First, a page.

Peg Schwing told her fifth-grade class she wanted them to make her cry.
And she said many of the students did -- as she read poems and essays they wrote about the Holocaust for a class project at Britt David Magnet Academy in Columbus.
"I told them good writing would elicit that kind of emotion," the language arts and social studies instructor said.
The project, called "What the Tree Saw," allowed writers to take the approach of what they would have observed as a tree at Auschwitz, a concentration and extermination camp built by Nazi Germany during World War II.
Schwing said the idea stemmed from an article in the Reader's Digest magazine about a year ago.
Forty-eight students took part in the project and Schwing does not believe any of them were Jewish.
Much of the work is now displayed on a wall outside her classroom.
It has become a popular gathering spot.
"There have been a lot of tears," Schwing said.
According to the U.S. Holocaust Memorial Museum, Monday is Holocaust Remembrance Day.
But Schwing said that was not the reason for the project.
She said while teaching about WWII she noticed the history book had very little about the Holocaust.
"Really, it was just a few paragraphs," she said.
She had the students read a 1988 novel called "The Devil's Arithmetic" by American author Jane Yolen in which a girl describes the horror of what she sees in 1942 Poland.
"It's graphic," Schwing said.
She believed the fiction piece would grab the students more than a nonfiction piece filled with a lot of numbers.
"Sometimes, fiction is more powerful," Schwing said.
Grant Briscoe, a 11-year-old, said, "The book was disturbing, but not in a way that you didn't want to continue reading. It made you angry and sad at the same time."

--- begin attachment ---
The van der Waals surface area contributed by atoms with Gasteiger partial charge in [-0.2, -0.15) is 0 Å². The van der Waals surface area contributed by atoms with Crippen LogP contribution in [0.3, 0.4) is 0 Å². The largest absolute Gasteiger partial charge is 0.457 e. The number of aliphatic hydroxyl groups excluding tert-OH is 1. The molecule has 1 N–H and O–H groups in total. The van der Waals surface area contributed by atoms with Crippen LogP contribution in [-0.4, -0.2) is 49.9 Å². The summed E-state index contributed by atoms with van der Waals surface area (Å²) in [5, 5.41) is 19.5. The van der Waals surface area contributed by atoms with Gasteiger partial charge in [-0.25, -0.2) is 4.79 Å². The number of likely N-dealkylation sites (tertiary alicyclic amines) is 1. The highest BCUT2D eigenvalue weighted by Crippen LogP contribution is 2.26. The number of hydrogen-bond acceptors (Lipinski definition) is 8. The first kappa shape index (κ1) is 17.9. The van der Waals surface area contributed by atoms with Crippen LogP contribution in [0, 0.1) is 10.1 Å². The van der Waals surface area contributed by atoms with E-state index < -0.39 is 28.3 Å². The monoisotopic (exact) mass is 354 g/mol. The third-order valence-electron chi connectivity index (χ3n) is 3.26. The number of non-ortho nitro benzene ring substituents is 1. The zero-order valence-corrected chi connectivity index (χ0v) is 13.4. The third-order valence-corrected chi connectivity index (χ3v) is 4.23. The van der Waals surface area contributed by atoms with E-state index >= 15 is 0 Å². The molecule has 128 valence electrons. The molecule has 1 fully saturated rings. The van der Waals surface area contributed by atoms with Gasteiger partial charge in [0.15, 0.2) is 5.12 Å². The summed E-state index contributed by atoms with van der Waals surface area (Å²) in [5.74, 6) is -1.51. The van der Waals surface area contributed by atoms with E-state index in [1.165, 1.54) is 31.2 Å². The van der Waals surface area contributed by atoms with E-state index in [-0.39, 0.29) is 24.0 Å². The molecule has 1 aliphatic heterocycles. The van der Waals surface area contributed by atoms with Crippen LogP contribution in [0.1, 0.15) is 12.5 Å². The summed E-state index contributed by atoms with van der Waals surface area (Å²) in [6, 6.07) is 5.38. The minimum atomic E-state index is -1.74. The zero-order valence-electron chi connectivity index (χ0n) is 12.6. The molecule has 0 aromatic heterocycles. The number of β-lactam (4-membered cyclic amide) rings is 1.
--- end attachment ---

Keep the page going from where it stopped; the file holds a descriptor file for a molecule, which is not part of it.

He said he heard about the Holocaust before, but until he read about the millions who died, he didn't think it was such a big deal.
"Until we read this book and did this project, I never really understood what the Holocaust was all about," said 11-year-old Raga Yarlagadda. "I tried imagining what it would be like to have been in a camp."
Grant added: "I know I would have been so scared. So many were taken away from their families, tortured and killed."
Raga called the Holocaust inhumane.
"There are people who you are different from, who you disagree with, but nobody had the right to hurt someone else like that," she said.
Grant said many people were like the tree at the camp, just standing by and doing nothing.
"It is good to write about it," Raga said. "You can't forget about it because if you do, it could happen again."
Grant said he thought the assignment would be hard to write but said, "once I got started, I couldn't stop."
Schwing said a few of the students were invited to read their work at Temple Israel.
"They were thrilled at the honor," Schwing said.
In a portion of Autumn Massey's poem, she writes:
"Where are we? People asked.
Help! They cried,
The people dying.
In a portion of his poem, Ashton Lucas writes:
Seeing things it should never have to see,
Crimes against humanity,
The tree asks itself,
How could this be?
Wishing it were anywhere else,
As women, men and children are killed pointlessly."